History is replete with conquistadors who were driven by lust of youth and laid the world prostrate at their feet, Alexander The Great had conquered the known world at the age of 23, what about Augustus Caesar? Oh! That is a lost world? But then I still remember days not too far gone when men such as M. T. Mbu Snr. were ladled with colossal responsibilities in their twenties. Did they acquit themselves honourably? I believe they did.
Our leaders must be ignorant of these facts, but would however not fail to unearth curious practices, such as was adopted recently by the leadership of the National Assembly who barred ‘eaglet legislators’ from contesting positions of leadership in both houses of legislature. According to Senator Dalhatu Tafida, Chairman of the Senate Committee on Rules and Business this practice is an unwritten rule in advanced democracies, which creates an informal hierarchy whereby most senior members are granted precedence. This rule according to the able Senator was incorporated as a standing rule of the Senate for the simple reason that: ‘for our relatively young democracy, it may be necessary to have this kind of provision in our standing rules until the relevant democratic culture is built into parliamentary practice and procedure…” Great logic! But I feel brash enough to proffer a counter argument on why sweltering backroom shindigs of advanced democracies is inimical as a standing rule in our ‘nascent democracy’ (I had to use that word): one, if such practice was standard and ‘the fertilizer’ for young democracies it would have been a standing rule of Congress or the House of Commons or House of Lords, whichever since the 18th century, however such practice remained unwritten. Two, if ‘experience’ of a one-term service as a legislator is a criteria for adopting such practice and awarding marks as a ‘Senior Member’ of the legislature then we are headed for troubled waters. When we hear of lawmakers serving at the Capitol or Westminster for an upwards of 20 years we think ‘of experience’- what budding Senator who would not consider it an honour to learn the art of legislating at the feet of say- a Senator Ted Kennedy if experience is the hallmark of good legislating (I am yet to see a Nigerian Senator in active legislative service for ten uninterrupted years, not in a polity where the adjourning village will be rooting for a shot to produce their own senator for the constituency).
If experience were the key then every republic senate-returnees like Senator Arthur Nzeribe would be colossus in the halls of law making and not agents of destabilization of establishments. Tell me what kind of experience the likes of Talfida has to offer the so called ‘newcomer Senators’ in leadership- maybe the experience of canvassing for furniture allowance and legislating purely for selfish gains. Does it then augur well for “our relatively young democracy” that bright and articulate minds must be locked out of leadership positions in this vital arm of government for such bogus reasons as have been proffered by the able Senator. This is a clear indicator of the hypocrisy of the preying birds of passage who will do anything to guarantee a foothold on power, even the transplanting of foreign-body rules, which might later mutate into a virus in our system is not too much for these people who are tirelessly planning a coup on the intellect.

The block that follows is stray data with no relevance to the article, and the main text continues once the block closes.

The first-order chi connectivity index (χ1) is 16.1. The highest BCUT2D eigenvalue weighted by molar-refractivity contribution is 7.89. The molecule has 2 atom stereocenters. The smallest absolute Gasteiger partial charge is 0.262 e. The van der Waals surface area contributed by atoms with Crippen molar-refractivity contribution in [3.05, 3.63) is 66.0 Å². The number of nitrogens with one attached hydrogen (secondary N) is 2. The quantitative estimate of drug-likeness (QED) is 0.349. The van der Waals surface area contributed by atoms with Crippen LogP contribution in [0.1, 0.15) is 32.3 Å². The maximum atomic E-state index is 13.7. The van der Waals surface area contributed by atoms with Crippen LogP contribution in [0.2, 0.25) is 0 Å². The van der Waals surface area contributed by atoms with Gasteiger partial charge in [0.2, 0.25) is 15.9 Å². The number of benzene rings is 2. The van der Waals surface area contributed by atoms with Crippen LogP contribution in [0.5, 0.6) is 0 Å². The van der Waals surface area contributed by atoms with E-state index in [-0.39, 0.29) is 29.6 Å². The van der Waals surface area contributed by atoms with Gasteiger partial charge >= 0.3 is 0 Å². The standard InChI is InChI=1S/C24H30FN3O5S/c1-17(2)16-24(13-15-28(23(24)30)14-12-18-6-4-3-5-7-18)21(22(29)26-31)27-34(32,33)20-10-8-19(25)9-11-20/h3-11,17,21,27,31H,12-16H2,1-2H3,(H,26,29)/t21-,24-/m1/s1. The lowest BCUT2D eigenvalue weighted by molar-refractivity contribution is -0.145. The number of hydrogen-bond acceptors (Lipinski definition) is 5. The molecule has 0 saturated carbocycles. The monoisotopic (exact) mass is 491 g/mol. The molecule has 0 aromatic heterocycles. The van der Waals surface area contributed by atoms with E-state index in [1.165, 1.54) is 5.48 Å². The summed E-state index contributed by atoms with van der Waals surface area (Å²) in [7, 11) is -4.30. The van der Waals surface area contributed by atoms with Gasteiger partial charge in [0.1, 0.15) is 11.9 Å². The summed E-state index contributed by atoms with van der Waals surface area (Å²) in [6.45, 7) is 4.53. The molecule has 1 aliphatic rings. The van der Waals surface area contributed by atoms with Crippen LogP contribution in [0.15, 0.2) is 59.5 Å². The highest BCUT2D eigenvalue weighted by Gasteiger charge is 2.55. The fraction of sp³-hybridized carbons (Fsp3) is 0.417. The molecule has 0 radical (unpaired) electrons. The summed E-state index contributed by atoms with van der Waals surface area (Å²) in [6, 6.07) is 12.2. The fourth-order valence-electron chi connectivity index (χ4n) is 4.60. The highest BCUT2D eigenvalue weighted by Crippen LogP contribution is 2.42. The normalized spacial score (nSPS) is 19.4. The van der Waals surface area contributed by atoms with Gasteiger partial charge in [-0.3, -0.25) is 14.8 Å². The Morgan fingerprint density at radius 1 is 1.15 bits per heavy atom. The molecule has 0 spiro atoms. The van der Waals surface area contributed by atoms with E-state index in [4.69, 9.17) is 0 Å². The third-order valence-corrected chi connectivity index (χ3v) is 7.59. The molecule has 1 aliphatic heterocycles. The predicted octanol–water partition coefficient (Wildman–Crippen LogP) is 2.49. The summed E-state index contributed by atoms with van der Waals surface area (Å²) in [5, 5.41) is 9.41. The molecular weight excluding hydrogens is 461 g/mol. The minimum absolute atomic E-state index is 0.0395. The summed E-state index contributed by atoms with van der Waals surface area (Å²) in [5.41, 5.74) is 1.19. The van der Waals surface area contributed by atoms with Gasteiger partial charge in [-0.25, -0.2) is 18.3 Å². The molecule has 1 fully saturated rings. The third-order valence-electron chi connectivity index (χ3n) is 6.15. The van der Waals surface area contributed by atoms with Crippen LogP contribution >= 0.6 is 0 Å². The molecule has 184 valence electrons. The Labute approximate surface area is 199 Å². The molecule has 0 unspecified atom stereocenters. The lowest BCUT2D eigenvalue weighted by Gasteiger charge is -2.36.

This Nation has been led by the nose by men who are obviously out of their elements, men who lament my generation’s juvenile inadequacies only to turn around and exploit these delinquencies whenever it suits their whims, men who have turned the Nigerian youth into a perpetual political fodder. It only takes a day to become a man, the youth are begging for their day. Many illustrious voices of youth have pined for their chance unheeded, and have since gone quiet, fallen at the graveside of history, slaughtered at the slabs of frustration or have simply joined the legion of ancients out of sync with the progressive world, who have fed fat off the teats of power, and still cling on tenaciously.
One cannot dispense with the wisdom of elders and the wealth of experience they possess, but there comes a time when such wisdom should only be a guiding light, in times when the voice that clears the path of progress is the voice of youth. Today the progressive world is singing the song for tomorrow, a song for the vision of youth and we must join in. the Nigerian youth is asking for a chance to serve their fatherland while still brimming with ideas- I believe the youth if given this chance- this voice, will sing the beautiful song for Nigeria’s tomorrow.
I must express fears that if the call for a generational hand-over of power remains largely unheeded, then the generation Prof. Soyinka described as ‘a wasted generation’ would have pulled off their final coup: to bequeath ‘a wasting generation’ on a Nigerian Nation, which has been sullied and plundered- a Nigeria which has failed its citizens. The malaise of a polity can only be arrested by a system where the mills of leadership are firmly anchored on young and sturdy roots, even the blind can recognize this fact: “it is not possible for civilization to flow backwards while there is youth in the world.” One can only imagine what insight must have gifted Heller Keller such beatific vision, and this President Obasanjo must see too as he prepares to appoint a new Federal Executive Council to office.
In addition, the Federal Government must come up with a veritable blueprint on youth development and empowerment. National Poverty Eradication programme has failed both the poor and unemployed. Government must encourage Small and Medium Scale Enterprises (SME)’s to enable job creation and strengthen the private sector and not swindle the masses with spurious privatization policies which only ends up privatizing public parastatals into private pockets.
It is the boom season for awards all right, so we are conferring an award on Mr. President- we award him ‘the dream maker of youths’ and hope our dreams will take wings. Most importantly the preying birds of passage must be caged or the youth will remain forever a wasting generation in a wasting nation.